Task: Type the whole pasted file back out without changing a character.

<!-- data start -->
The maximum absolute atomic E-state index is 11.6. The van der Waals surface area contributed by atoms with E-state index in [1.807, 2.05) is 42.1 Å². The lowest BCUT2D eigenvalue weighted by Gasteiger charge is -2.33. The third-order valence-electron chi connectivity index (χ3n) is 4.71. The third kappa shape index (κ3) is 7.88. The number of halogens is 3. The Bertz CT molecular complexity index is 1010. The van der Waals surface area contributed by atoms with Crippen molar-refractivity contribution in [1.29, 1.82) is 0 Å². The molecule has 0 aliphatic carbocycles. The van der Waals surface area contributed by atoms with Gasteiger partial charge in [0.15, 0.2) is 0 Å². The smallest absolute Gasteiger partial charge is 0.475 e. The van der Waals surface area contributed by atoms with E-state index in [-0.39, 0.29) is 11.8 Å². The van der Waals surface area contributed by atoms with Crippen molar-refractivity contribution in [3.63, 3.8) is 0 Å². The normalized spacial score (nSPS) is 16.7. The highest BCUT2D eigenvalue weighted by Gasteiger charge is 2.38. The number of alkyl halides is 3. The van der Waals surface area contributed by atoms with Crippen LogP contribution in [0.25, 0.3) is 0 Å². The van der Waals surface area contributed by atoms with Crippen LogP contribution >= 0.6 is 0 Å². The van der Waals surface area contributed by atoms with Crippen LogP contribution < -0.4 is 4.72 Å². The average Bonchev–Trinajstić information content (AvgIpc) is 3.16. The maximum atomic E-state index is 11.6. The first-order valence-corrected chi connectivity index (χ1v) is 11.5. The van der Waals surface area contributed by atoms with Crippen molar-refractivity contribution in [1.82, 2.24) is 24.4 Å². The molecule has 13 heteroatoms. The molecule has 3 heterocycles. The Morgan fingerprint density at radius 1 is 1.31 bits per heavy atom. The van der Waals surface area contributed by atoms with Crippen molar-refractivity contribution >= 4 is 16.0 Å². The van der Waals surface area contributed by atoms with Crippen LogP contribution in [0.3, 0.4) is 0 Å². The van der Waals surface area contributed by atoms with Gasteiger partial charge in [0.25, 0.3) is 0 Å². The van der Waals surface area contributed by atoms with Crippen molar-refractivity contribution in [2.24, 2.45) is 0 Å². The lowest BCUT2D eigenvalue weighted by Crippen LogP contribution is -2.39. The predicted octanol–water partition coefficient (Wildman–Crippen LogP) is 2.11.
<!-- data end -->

The maximum absolute atomic E-state index is 11.6. The van der Waals surface area contributed by atoms with E-state index in [1.807, 2.05) is 42.1 Å². The lowest BCUT2D eigenvalue weighted by Gasteiger charge is -2.33. The third-order valence-electron chi connectivity index (χ3n) is 4.71. The third kappa shape index (κ3) is 7.88. The number of halogens is 3. The Bertz CT molecular complexity index is 1010. The van der Waals surface area contributed by atoms with Crippen molar-refractivity contribution in [1.29, 1.82) is 0 Å². The molecule has 0 aliphatic carbocycles. The van der Waals surface area contributed by atoms with Gasteiger partial charge in [0.15, 0.2) is 0 Å². The smallest absolute Gasteiger partial charge is 0.475 e. The van der Waals surface area contributed by atoms with E-state index in [-0.39, 0.29) is 11.8 Å². The van der Waals surface area contributed by atoms with Crippen molar-refractivity contribution in [3.63, 3.8) is 0 Å². The normalized spacial score (nSPS) is 16.7. The highest BCUT2D eigenvalue weighted by Gasteiger charge is 2.38. The number of alkyl halides is 3. The van der Waals surface area contributed by atoms with Crippen LogP contribution in [0.25, 0.3) is 0 Å². The van der Waals surface area contributed by atoms with Crippen LogP contribution >= 0.6 is 0 Å². The van der Waals surface area contributed by atoms with Crippen LogP contribution < -0.4 is 4.72 Å². The average Bonchev–Trinajstić information content (AvgIpc) is 3.16. The maximum atomic E-state index is 11.6. The first-order valence-corrected chi connectivity index (χ1v) is 11.5. The van der Waals surface area contributed by atoms with Crippen molar-refractivity contribution in [1.82, 2.24) is 24.4 Å². The molecule has 13 heteroatoms. The molecule has 3 heterocycles. The Morgan fingerprint density at radius 1 is 1.31 bits per heavy atom. The van der Waals surface area contributed by atoms with Crippen molar-refractivity contribution >= 4 is 16.0 Å². The van der Waals surface area contributed by atoms with Crippen LogP contribution in [0.3, 0.4) is 0 Å². The van der Waals surface area contributed by atoms with Gasteiger partial charge in [0.25, 0.3) is 0 Å². The van der Waals surface area contributed by atoms with Crippen molar-refractivity contribution in [2.24, 2.45) is 0 Å². The lowest BCUT2D eigenvalue weighted by Crippen LogP contribution is -2.39. The predicted octanol–water partition coefficient (Wildman–Crippen LogP) is 2.11.